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Forming the future of Wanaka Airport

Residents in Wanaka, New Zealand, were encouraged to join conversations on the future of Wanaka Airport at interactive community and stakeholder engagement sessions. Discussions surrounding what the hub could evolve into by 2045 included the airport’s strengths, thoughts on the return of scheduled services and opportunities for growth.

18th June 2018

The future of flying

The European Business Aviation Association (EBAA) has published a report in cooperation with young people think tank ThinkYoung called Expanding Horizons: How Millennials see the Future of Business Aviation. The survey asked young people aged 18-25 in Germany, France, the UK and Switzerland about mobility, business aviation and the future of sustainable personal air transport. Read more on Andrea Gerosa, founder of young people’s think-tank ThinkYoung, thoughts here

04th June 2018

Joe Cohen (pictured) was recently named CEO for a private jet charter company based in the UK. Can you name the company he is now at the helm of?


Granite Air Center adopts solar power technology

Granite Air Center has partnered with Norwich Solar Technologies to install solar power technology on the main hangar rooftop at its facility in New Hampshire.

Completed in early May 2018, the 218.1kW DC, net-metered photovoltaic (PV) system will provide Granite Air with long-term energy cost reduction and stability through the integration of clean, renewable solar electricity.

Granite Air Center is Lebanon Airport’s FBO in New Hampshire, USA. It provides refueling, repair, maintenance, short and long-term hangar storage, and other services to general aviation and commercial aircraft.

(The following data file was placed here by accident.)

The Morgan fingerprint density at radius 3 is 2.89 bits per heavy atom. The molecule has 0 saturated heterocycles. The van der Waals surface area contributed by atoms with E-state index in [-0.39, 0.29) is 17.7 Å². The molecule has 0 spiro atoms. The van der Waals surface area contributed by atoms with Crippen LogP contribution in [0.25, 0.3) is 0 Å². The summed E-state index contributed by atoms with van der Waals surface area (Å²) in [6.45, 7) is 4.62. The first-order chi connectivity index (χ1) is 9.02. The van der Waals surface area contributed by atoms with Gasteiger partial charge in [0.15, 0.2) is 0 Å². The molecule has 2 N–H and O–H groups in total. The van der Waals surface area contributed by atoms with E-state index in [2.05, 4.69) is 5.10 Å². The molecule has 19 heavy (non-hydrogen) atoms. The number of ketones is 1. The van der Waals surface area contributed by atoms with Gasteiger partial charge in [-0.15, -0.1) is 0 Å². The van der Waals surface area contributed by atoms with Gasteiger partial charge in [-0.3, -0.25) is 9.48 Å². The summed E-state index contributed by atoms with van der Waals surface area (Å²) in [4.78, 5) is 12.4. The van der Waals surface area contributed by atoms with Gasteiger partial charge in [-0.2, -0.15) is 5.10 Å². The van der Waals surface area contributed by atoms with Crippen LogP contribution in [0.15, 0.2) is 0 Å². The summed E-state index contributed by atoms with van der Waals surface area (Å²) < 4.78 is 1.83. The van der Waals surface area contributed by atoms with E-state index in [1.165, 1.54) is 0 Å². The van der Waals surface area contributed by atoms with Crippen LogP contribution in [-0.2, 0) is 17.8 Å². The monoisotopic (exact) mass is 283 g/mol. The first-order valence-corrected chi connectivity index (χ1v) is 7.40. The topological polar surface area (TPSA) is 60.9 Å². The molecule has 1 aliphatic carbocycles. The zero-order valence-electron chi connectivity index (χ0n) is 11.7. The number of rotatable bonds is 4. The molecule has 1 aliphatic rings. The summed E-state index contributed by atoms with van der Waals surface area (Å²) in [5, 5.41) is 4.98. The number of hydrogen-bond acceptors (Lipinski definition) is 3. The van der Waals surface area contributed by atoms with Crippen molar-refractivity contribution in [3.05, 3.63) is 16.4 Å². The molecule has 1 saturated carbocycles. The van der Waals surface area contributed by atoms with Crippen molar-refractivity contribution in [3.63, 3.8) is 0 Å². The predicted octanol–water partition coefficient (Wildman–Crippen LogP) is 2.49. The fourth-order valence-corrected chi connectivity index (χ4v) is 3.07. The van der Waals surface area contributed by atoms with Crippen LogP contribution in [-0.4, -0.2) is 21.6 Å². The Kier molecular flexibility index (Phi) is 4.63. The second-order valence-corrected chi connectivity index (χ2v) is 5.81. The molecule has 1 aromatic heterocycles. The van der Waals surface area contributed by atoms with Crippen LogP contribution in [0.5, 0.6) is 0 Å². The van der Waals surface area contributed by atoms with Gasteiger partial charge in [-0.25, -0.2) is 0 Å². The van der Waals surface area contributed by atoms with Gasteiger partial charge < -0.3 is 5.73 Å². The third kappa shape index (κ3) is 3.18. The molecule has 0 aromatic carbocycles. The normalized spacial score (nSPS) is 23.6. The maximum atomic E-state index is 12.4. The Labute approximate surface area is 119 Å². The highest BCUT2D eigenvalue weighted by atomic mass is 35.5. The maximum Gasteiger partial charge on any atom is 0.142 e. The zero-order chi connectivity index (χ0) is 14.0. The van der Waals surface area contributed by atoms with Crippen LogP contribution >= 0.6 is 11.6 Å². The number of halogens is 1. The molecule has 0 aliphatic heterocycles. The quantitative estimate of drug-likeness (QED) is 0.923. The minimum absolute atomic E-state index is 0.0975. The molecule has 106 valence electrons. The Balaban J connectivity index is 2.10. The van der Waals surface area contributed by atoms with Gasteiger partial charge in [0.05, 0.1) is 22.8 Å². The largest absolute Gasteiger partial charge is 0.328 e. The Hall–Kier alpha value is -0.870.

Jason Archambeault, co-owner and COO at Granite Air Center, said, “We love the idea that we can offset a large part of our carbon footprint through solar. We believe following socially responsible business practices is just the right thing to do. And using a local solar company to do the work also supports local jobs.”

In addition to long-term energy savings, the solar array will provide the environmental benefits of offsetting the equivalent of 5,554,000 lb of CO₂ – the equivalent of 11,341,000 miles driven by automobile, or 268,000 gallons of jet fuel burned – over its warranted 25-year lifespan.

The recent increase in solar projects at US airports could be credited in part to a new Federal Aviation Administration (FAA) program. The Airport Environmental Program is intended to reduce emissions and benefit operators with significant savings.

Norwich Solar Technologies provided complete services for the project including permitting, site analysis, engineering, procurement, construction and long-term maintenance of the system.

The project also required an FAA review that Norwich Solar facilitated, ensuring that the array does not obstruct visibility from the tower or cause a glare hazard for pilots.

Bob Lewis, vice president of sales and marketing at Norwich Solar Technologies, said, “As solar power continues to prove its economic and environmental value, airports in the USA are an obvious choice for PV installations.

“The scale of airport solar projects continues to grow because there is considerable untapped energy potential at the nation’s roughly 13,000 airports and airfields.”

May 21, 2018

Written by Kirstie Pickering


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Andrea Gerosa, founder of young people’s think-tank ThinkYoung, explores the synergy between business aviation and Generation Y.
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